Dance review: Ronald K. Brown's Evidence at the Ahmanson Theatre
Choreographer Ronald K. Brown flashed a startling, broad smile while performing Friday night with Evidence, a Dance Company. His Brooklyn-based contemporary dance troupe enjoyed its second-only Music Center appearance this weekend, courtesy of Glorya Kaufman Presents Dance at the Music Center.
Pacing through his latest work, “On Earth Together,” to the music of Stevie Wonder, Brown's glowing expression caused us to consider what a grim business most contemporary dance has become. Beauty radiated from the Ahmanson stage, as Evidence, a wonderful troupe of 10, boogied through three of Brown’s sensual, sweet-natured works.
Born in the fabled Bedford-Stuyvesant neighborhood 46 years ago, Brown belongs to a generation of black choreographers who toggle easily between the contemporary urban vernacular, its African roots and dance post-modernism. He’s got Alvin Ailey’s distinct sense of place and Katherine Dunham’s Afro-Cuban earthiness; in his zeal for steady-state locomotion, he evokes the minimalist Laura Dean. Most recently, he choreographed the new Broadway revival of "Porgy and Bess."
In the first piece, “Ebony Magazine: To a Village” (1996), company members -- mostly African American, one West African, and the superb Arcell Cabuag, born in the Bay Area of Filipino descent -- gave the simple dance walk luxuriant reading. They sank into their hips and chugged their arms alongside, sometimes tossing a hand in the air. Dressed by costumer Omotayo Wunmi Olaiya (a great look, the men’s flowing white pajamas neatly clamped by dark vests), they primped and vogued.
Their soft parade, padded and lush, led them to the stage apron for some top-notch action. Up and down, then in and out, they undulated their spines, in waves, frissons, sometimes a body hiccup. To rap music, the dance enacted a village’s communal rites (Brown has spent considerable time in Africa). Hands clasped in prayer position, church bells chimed, the ocean and its seagulls sounded. Three women, heads bent solemnly, circled a white-frocked dead body.
Brown's landmark work from 1999, “Grace,” a rich and hypnotic dance exploration of the sacred and profane, closed the program. Fela Kuti’s Afro-pop, Duke Ellington’s liturgical music and Jennifer Holliday’s gospel wailing provided the aural backdrop. The polished design environment juxtaposed Olaiya’s super-white dresses with men’s blood-red trouser/sarongs; all looked splendid. A hot-red rectangular backdrop morphed to cool blue. Loosey-goosey-almost-Watusi movement exploded into little air-turns. Cabuag, a stellar dancer of effortless precision, resembled Prince with his shock of black hair.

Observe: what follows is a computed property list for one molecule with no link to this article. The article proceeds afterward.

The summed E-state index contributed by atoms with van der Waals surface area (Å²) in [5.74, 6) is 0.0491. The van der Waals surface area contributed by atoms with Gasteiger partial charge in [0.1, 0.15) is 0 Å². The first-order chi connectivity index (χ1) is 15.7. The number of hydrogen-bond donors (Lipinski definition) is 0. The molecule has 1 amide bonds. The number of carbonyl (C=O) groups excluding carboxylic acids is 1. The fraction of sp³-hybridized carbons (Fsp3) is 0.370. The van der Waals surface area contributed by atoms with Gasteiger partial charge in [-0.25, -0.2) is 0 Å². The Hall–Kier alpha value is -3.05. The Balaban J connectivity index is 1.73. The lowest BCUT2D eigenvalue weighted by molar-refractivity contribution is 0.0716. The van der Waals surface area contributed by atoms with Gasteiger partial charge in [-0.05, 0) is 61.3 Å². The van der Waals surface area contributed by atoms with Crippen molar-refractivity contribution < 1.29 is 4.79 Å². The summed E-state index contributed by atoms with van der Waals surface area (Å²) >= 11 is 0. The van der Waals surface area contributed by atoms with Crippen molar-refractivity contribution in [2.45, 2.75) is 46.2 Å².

If you were asked to choreograph a dance pageant to the well-trod songs of Wonder, would you dress it in drab gray and blue and light it murkily? Probably not, yet in “On Earth Together,” Brown did just that -- to flat effect. He presented the work, which was created in 2011 at the instigation of Dance at the Music Center, as the evening's centerpiece of three.
The same choreographer who plumbs Fela’s Afro-beat note by note in “Grace” seemed stuck, perhaps cowed by Wonder’s magnetic force. There was lots of pulsing, highlighted by a recurring, just-bad dance motif, a backward step with the other knee drawn up to the sky.
Plodding through "Blame It on the Sun," “You and I" and "Jesus Children of America," as an audience, was far from painful; Brown is way too good. But the dancing was very literal and not sufficiently kinetic. “On Earth's” middle stretch, three similar-sounding songs, slowed perilously. It looked like dance-party improv.
“Living for the City,” Wonder’s masterful tone poem, in which the blind songwriter paints the urban jungle in sound, did not receive significant interpretation from Brown. Rather, at a key moment, three guys in hoodies poked around the upstage area. The song’s too iconic, beyond choreography.
-- Debra Levine
Top: The Evidence company performs "On Earth Together." Credit: Ringo H.W. Chiu / For The Times
Below: Ronald K. Brown and Annique Roberts. Credit: Ringo H.W. Chiu / For The Times